Critically acclaimed independent films
Several films on the Beyond Border’s line-up have recently received recognition at large film festivals and have garnered other critical recognition. The Austrian film Revanche, one that has won 14 awards, including awards from the 2009 Palm Springs International Film Festival, the 2008 Berlin Panorama, the CICAE and the 2008 Diagonale, has now been nominated for an Academy Award for the Best Foreign Language Film. It will receive its Twin Cities premiere at the Beyond Borders Film Festival.
Art & Copy was recently screened at the 2009 Sundance Film Festival, and Tricks, which has played to international acclaim, is Poland’s entry to the Academy Awards for Best Foreign Language Film. Lance Daly’s Irish film Kisses, a unique coming-of-age story set in the night streets of Dublin, won the Best Feature Award at the 2008 Galway Film Festival, and has screened at the Toronto, Telluride, London and Palm Springs film festivals.
The festival’s finale will include the highly anticipated film Sugar, also an official selection at the 2008 Toronto International Film Festival and the 2008 Sundance Film Festival, where it was nominated for the dramatic category Grand Jury Prize. And Anna Boden and Ryan Fleck, the film’s directors and the directors of the 2006 hit Half Nelson, will make guest appearances. Sugar was nominated for the IFC Spirit Award’s Best Screenplay.
The weirdly hilarious Big Man Japan, a mockumentary that one one-line critic calls “gleefully bizarre” and the San Francisco International Film Festival described as “an immensely pleasurable, amusingly outrageous future cult classic,” is part of Magnolia Pictures’ Six Shooter Film Series. It is the festival’s midnight madness show. It held the same spot at the 2008 Toronto International Film Festival.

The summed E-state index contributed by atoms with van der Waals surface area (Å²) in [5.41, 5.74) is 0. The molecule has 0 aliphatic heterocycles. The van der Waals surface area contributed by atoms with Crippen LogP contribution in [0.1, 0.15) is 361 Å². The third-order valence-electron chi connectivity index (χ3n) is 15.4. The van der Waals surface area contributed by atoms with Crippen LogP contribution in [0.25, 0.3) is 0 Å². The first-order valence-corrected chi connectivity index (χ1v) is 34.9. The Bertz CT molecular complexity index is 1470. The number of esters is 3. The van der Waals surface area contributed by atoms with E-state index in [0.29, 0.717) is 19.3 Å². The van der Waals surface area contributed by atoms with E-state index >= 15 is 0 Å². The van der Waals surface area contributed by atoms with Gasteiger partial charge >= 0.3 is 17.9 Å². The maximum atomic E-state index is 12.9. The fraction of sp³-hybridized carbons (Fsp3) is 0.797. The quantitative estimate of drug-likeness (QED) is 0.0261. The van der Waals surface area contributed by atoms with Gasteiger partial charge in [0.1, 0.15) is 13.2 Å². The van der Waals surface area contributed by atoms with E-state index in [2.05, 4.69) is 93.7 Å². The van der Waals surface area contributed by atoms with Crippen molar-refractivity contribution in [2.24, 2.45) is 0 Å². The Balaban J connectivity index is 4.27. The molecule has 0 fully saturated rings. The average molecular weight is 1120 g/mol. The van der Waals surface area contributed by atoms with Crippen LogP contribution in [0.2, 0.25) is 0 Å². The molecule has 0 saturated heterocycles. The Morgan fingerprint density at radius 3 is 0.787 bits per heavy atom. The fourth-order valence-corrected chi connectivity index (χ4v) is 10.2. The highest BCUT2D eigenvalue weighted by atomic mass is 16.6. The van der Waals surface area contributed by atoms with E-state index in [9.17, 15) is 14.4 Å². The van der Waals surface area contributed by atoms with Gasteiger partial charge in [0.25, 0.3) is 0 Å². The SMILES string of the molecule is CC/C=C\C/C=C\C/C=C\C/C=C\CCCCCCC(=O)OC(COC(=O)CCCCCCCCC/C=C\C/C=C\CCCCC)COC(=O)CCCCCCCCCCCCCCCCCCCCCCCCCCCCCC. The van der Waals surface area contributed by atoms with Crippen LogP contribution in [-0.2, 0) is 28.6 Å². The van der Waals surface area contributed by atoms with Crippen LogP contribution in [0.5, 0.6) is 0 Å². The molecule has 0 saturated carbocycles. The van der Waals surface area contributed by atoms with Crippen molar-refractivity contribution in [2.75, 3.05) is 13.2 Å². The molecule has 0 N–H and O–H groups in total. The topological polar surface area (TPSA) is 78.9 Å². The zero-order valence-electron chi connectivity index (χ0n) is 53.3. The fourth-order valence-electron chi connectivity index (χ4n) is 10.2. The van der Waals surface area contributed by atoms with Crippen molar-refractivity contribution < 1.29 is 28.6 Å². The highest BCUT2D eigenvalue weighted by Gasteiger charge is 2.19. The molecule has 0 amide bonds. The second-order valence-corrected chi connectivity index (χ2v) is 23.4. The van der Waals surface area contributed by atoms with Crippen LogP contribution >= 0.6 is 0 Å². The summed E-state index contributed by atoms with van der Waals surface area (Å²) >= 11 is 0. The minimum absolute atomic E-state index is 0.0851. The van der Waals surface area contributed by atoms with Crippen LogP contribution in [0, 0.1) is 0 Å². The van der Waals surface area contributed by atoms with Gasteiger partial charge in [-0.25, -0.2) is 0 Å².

Beyond Borders Film Festival is sponsored by the India Center Initiative at the University of Minnesota, Comcast Corporation, Go East, Minneapolis/St. Paul Magazine, The Edge, KFAI Radio and City Pages, among others. Beyond Borders Film Festival, presented by the RimÃ© Foundation, features films and cultural performances to raise awareness of the need for more international cross-cultural understanding, to get the general public involved in cross-cultural exchanges, and to promote local cultural and social organizations. Established in 2004, the RimÃ© Foundation takes its inspiration from the Tibetan word “rimÃ©,” which means “without bias.” The RimÃ© Foundation is a non-profit organization advocating for the respect for, and willingness to learn from, cultural traditions from around the world. While the RimÃ© Foundation is dedicated to preserving the wisdom of Tibet and to making this unique tradition accessible to people in the West, it also seeks to establish conditions by which all cultural traditions can identify common goals and thrive in an environment of mutual support and harmony. For more information about the RimÃ© Foundation, visit www.rimefoundation.org. For more on the festival, visit www.beyondbordersfilmfestival.com.